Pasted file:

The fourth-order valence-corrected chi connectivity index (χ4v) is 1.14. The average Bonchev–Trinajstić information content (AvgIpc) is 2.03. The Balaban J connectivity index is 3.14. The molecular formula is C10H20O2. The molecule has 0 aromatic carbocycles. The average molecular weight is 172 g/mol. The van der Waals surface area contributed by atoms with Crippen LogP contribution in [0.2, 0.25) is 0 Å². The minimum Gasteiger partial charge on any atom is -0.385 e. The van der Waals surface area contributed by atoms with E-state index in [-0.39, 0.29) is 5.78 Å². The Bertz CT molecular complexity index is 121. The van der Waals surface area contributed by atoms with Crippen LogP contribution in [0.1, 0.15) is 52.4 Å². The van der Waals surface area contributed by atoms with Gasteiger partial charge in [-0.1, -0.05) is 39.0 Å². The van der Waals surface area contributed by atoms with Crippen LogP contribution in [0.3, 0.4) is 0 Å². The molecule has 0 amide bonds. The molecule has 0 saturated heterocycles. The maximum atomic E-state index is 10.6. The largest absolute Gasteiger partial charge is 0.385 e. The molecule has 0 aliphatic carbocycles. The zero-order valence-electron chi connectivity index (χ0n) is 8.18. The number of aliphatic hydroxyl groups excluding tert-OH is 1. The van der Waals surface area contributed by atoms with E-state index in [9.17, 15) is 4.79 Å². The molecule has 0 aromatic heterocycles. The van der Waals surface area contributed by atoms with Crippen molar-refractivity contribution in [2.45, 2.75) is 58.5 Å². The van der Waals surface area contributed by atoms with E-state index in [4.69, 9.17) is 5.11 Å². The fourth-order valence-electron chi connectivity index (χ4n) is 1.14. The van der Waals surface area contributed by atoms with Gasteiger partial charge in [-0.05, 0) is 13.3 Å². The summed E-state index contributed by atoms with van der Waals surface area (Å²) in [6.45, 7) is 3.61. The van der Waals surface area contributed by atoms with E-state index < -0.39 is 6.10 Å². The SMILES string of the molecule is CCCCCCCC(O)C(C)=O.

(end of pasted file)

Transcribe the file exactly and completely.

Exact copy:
The fourth-order valence-corrected chi connectivity index (χ4v) is 1.14. The average Bonchev–Trinajstić information content (AvgIpc) is 2.03. The Balaban J connectivity index is 3.14. The molecular formula is C10H20O2. The molecule has 0 aromatic carbocycles. The average molecular weight is 172 g/mol. The van der Waals surface area contributed by atoms with Crippen LogP contribution in [0.2, 0.25) is 0 Å². The minimum Gasteiger partial charge on any atom is -0.385 e. The van der Waals surface area contributed by atoms with E-state index in [-0.39, 0.29) is 5.78 Å². The Bertz CT molecular complexity index is 121. The van der Waals surface area contributed by atoms with Crippen LogP contribution in [0.1, 0.15) is 52.4 Å². The van der Waals surface area contributed by atoms with Gasteiger partial charge in [-0.1, -0.05) is 39.0 Å². The van der Waals surface area contributed by atoms with Crippen LogP contribution in [0.3, 0.4) is 0 Å². The molecule has 0 amide bonds. The molecule has 0 saturated heterocycles. The maximum atomic E-state index is 10.6. The largest absolute Gasteiger partial charge is 0.385 e. The molecule has 0 aliphatic carbocycles. The zero-order valence-electron chi connectivity index (χ0n) is 8.18. The number of aliphatic hydroxyl groups excluding tert-OH is 1. The van der Waals surface area contributed by atoms with E-state index in [9.17, 15) is 4.79 Å². The molecule has 0 aromatic heterocycles. The van der Waals surface area contributed by atoms with Crippen molar-refractivity contribution in [2.45, 2.75) is 58.5 Å². The van der Waals surface area contributed by atoms with E-state index in [4.69, 9.17) is 5.11 Å². The fourth-order valence-electron chi connectivity index (χ4n) is 1.14. The van der Waals surface area contributed by atoms with Gasteiger partial charge in [-0.05, 0) is 13.3 Å². The summed E-state index contributed by atoms with van der Waals surface area (Å²) in [6.45, 7) is 3.61. The van der Waals surface area contributed by atoms with E-state index < -0.39 is 6.10 Å². The SMILES string of the molecule is CCCCCCCC(O)C(C)=O.